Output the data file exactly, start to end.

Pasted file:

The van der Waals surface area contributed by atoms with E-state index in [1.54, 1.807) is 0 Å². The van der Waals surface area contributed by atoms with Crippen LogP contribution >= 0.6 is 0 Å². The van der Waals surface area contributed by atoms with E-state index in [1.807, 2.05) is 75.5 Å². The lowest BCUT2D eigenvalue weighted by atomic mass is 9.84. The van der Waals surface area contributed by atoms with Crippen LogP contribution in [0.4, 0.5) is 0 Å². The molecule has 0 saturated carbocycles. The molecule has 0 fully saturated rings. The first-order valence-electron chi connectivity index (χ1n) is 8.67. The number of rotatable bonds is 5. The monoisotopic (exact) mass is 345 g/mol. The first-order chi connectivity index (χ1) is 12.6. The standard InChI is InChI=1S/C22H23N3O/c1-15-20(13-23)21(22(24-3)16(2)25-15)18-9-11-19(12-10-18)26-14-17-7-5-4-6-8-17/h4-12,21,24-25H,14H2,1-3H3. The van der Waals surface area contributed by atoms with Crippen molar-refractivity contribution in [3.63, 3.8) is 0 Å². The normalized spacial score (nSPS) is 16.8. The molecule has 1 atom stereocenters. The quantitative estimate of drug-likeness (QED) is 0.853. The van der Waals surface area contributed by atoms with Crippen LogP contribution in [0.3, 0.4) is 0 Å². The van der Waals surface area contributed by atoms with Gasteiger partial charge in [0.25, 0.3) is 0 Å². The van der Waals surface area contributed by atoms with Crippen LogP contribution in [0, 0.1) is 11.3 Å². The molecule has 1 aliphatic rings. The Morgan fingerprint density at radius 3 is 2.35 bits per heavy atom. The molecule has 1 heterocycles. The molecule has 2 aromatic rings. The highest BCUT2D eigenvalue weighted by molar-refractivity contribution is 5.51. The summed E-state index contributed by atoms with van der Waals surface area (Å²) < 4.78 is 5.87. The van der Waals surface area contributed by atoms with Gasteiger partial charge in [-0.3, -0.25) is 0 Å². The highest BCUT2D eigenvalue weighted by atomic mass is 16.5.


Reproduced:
The van der Waals surface area contributed by atoms with E-state index in [1.54, 1.807) is 0 Å². The van der Waals surface area contributed by atoms with Crippen LogP contribution >= 0.6 is 0 Å². The van der Waals surface area contributed by atoms with E-state index in [1.807, 2.05) is 75.5 Å². The lowest BCUT2D eigenvalue weighted by atomic mass is 9.84. The van der Waals surface area contributed by atoms with Crippen LogP contribution in [0.4, 0.5) is 0 Å². The molecule has 0 saturated carbocycles. The molecule has 0 fully saturated rings. The first-order valence-electron chi connectivity index (χ1n) is 8.67. The number of rotatable bonds is 5. The monoisotopic (exact) mass is 345 g/mol. The first-order chi connectivity index (χ1) is 12.6. The standard InChI is InChI=1S/C22H23N3O/c1-15-20(13-23)21(22(24-3)16(2)25-15)18-9-11-19(12-10-18)26-14-17-7-5-4-6-8-17/h4-12,21,24-25H,14H2,1-3H3. The van der Waals surface area contributed by atoms with Crippen molar-refractivity contribution in [3.63, 3.8) is 0 Å². The normalized spacial score (nSPS) is 16.8. The molecule has 1 atom stereocenters. The quantitative estimate of drug-likeness (QED) is 0.853. The van der Waals surface area contributed by atoms with Crippen LogP contribution in [0.3, 0.4) is 0 Å². The van der Waals surface area contributed by atoms with Gasteiger partial charge in [0.25, 0.3) is 0 Å². The van der Waals surface area contributed by atoms with Crippen LogP contribution in [0, 0.1) is 11.3 Å². The molecule has 1 aliphatic rings. The Morgan fingerprint density at radius 3 is 2.35 bits per heavy atom. The molecule has 1 heterocycles. The molecule has 2 aromatic rings. The highest BCUT2D eigenvalue weighted by molar-refractivity contribution is 5.51. The summed E-state index contributed by atoms with van der Waals surface area (Å²) < 4.78 is 5.87. The van der Waals surface area contributed by atoms with Gasteiger partial charge in [-0.3, -0.25) is 0 Å². The highest BCUT2D eigenvalue weighted by atomic mass is 16.5.